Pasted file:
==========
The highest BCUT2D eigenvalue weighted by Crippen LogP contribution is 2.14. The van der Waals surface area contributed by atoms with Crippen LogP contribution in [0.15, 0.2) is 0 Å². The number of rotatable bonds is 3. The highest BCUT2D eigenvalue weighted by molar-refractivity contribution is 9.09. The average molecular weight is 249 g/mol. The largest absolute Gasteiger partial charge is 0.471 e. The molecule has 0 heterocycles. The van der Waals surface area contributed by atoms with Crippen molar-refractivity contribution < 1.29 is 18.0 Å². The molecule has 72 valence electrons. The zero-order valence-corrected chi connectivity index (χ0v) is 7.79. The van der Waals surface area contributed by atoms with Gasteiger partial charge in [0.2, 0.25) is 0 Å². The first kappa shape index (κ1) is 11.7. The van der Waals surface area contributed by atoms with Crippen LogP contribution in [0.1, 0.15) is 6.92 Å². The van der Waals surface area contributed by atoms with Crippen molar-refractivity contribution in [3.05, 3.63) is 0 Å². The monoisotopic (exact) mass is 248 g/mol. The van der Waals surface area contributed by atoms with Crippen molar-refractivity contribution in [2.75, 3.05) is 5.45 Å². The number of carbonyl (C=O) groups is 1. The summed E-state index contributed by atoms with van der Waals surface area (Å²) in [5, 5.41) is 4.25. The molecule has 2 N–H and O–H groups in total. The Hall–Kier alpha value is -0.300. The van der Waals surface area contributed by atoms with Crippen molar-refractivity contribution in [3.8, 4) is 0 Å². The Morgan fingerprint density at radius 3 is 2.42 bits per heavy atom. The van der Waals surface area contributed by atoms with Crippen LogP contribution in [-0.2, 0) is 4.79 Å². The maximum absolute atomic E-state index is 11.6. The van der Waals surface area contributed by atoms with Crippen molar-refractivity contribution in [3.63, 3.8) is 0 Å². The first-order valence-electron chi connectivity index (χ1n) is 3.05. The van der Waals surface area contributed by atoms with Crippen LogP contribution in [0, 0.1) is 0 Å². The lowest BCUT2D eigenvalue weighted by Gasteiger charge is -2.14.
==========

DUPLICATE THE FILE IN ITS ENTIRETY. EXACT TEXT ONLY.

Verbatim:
The highest BCUT2D eigenvalue weighted by Crippen LogP contribution is 2.14. The van der Waals surface area contributed by atoms with Crippen LogP contribution in [0.15, 0.2) is 0 Å². The number of rotatable bonds is 3. The highest BCUT2D eigenvalue weighted by molar-refractivity contribution is 9.09. The average molecular weight is 249 g/mol. The largest absolute Gasteiger partial charge is 0.471 e. The molecule has 0 heterocycles. The van der Waals surface area contributed by atoms with Crippen molar-refractivity contribution < 1.29 is 18.0 Å². The molecule has 72 valence electrons. The zero-order valence-corrected chi connectivity index (χ0v) is 7.79. The van der Waals surface area contributed by atoms with Gasteiger partial charge in [0.2, 0.25) is 0 Å². The first kappa shape index (κ1) is 11.7. The van der Waals surface area contributed by atoms with Crippen LogP contribution in [0.1, 0.15) is 6.92 Å². The van der Waals surface area contributed by atoms with Crippen molar-refractivity contribution in [3.05, 3.63) is 0 Å². The monoisotopic (exact) mass is 248 g/mol. The van der Waals surface area contributed by atoms with Crippen molar-refractivity contribution in [2.75, 3.05) is 5.45 Å². The number of carbonyl (C=O) groups is 1. The summed E-state index contributed by atoms with van der Waals surface area (Å²) in [5, 5.41) is 4.25. The molecule has 2 N–H and O–H groups in total. The Hall–Kier alpha value is -0.300. The van der Waals surface area contributed by atoms with Crippen molar-refractivity contribution in [3.8, 4) is 0 Å². The Morgan fingerprint density at radius 3 is 2.42 bits per heavy atom. The van der Waals surface area contributed by atoms with Crippen LogP contribution in [-0.2, 0) is 4.79 Å². The maximum absolute atomic E-state index is 11.6. The van der Waals surface area contributed by atoms with Crippen molar-refractivity contribution in [3.63, 3.8) is 0 Å². The first-order valence-electron chi connectivity index (χ1n) is 3.05. The van der Waals surface area contributed by atoms with Crippen LogP contribution in [0, 0.1) is 0 Å². The lowest BCUT2D eigenvalue weighted by Gasteiger charge is -2.14.